I’m glad the crowd chanted chanted “my body my choice” and then men in the crowd responded “her body her choice.”

I’m glad the crowd chanted “black lives matter” over and over and over.

I’m glad I saw a “water is life NoDAPL” sign and wish we had picked up that chant, at least in the small section of the march I could see or hear.

I enjoyed the signs with pictures of uterus with an ovary giving the finger with one of its follicles. God knows we need a smile. I also appreciated the reminders from other signs that being a woman is not defined by ovaries, and from signs reminding cis-women to stand in solidarity with our trans sisters.

Overall I found the language that borrowed from trump about “small hands” and “pussies” momentarily amusing, and then unsatisfying.  Any conversation that is based on his terminology will by definition be shriveled and stunted.

I’m glad I can still read enough Arabic to sound out from the NARAL stickers that the Arabic word for feminist is more or less “nisawiyeh,” which makes sense. And I felt a flash of pride and nostalgia to see “פמיניסטית” in hebrew on those stickers.  This is what intersecting identities feels like.

I saw brewing and building strength a movement based on compassion and supporting one another rather than the trumpism where the rich steal from the poor and the powerful devour the powerless.  I saw it in the gentle ways that no one pushed and people made room for eachother. I saw it in the diversity of signs and chants.  I saw it in the old people marching with canes and signs demanding a better world for their grandchildren. I saw it in the hand lettered sign of a seven year old proudly declaring herself the “black daughter of immigrants.” I heard it from the Maya Angelou and Audre Lorde quotes that appeared again and again on signs like background music.  Trump is the last gasp of the old world and those of us who have been in some ways complacent are rising up and tearing down what he represents.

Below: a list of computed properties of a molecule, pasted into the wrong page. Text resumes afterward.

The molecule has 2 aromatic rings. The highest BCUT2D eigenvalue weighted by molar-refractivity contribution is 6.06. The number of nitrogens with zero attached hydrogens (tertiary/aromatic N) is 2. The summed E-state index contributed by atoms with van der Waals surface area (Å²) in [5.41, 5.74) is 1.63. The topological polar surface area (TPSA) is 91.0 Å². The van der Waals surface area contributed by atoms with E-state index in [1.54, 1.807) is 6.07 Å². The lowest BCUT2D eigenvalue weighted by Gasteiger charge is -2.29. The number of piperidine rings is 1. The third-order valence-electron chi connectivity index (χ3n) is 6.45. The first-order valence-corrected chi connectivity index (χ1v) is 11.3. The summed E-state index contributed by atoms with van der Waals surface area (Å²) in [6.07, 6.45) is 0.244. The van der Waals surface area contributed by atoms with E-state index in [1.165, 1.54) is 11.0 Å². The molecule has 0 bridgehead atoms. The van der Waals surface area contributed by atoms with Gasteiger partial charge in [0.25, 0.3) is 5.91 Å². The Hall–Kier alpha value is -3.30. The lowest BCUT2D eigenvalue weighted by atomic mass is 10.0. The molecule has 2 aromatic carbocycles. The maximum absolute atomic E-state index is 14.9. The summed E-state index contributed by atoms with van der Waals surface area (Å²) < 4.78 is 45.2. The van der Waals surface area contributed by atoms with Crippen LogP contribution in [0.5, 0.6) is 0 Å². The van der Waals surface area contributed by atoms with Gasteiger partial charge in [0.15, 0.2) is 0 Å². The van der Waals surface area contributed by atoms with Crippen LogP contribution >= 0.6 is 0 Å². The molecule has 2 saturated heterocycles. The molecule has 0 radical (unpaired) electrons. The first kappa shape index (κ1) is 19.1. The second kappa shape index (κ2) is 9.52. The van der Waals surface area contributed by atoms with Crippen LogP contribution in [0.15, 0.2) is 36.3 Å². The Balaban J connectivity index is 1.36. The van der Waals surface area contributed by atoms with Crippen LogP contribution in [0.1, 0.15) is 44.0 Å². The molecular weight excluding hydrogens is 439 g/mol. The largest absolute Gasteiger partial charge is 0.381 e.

After 4 hours of rallying at 2 more of marching I ended with a full heart and a migraine from thirst and hunger and exhaustion.

Worth it.

Swimming with the fishes, yoga with Egyptians

“Tishmori al-atzmekh”.  Take care of yourself, pleaded the grizzled border agent at the Taba crossing, who I had never met before, calling my by the diminutive version of the name he read off my passport, the same nickname my father called me when I was little.  I was speaking on behalf of our group of four American students, which as a sort-of Hebrew speaker, sometimes smooths the process, particularly when the friends I’m travelling with are not white.  And being a sort-of Hebrew speaker who looks passably-Jewish puts me, for the moment at least, on the “inside” of Israeli society, despite the American passport I just presented, and the guard is worried about me in a way that he is not worried about my friends, maybe I remind him more of his own children, or maybe he thinks I am more or a target.

We turn off the Hebrew as soon as we cross, saying “marhaba” and “awfan” instead of “shalom” and “slikha”.  The owners of the camp on the beach where we are staying pick us up from the crossing, so they know that we came from Israel, but we play down the connection, present ourselves as tourists rather than students who have been there for multiple years.

At the camp, we relax, we snorkel, we curl up on the cushions reading our medical school books, and then, drawn back to the otherworldly universe that is the edge of the coral reef, we snorkel again.

Our second morning, a young man in green pants and perfect English with an undefinable accent, is walking around inviting people to a yoga class that he will be giving at 9:30.  One of my friends and I decide to go, and a few other women show up as well.  His name, he tells us is Ali, and he just got back from a month-long yoga retreat in Rishikesh, India.

It’s a good class, he has a good perspective on yoga, he seems to have internalized that it’s not a competitive sport, and his corrections are subtle and helpful.  It was a beautiful place to be doing yoga, on the sand, with the sea in front of us and the mountains rising up behind us, but the heat began to overwhelm people and we cut slightly short at the end.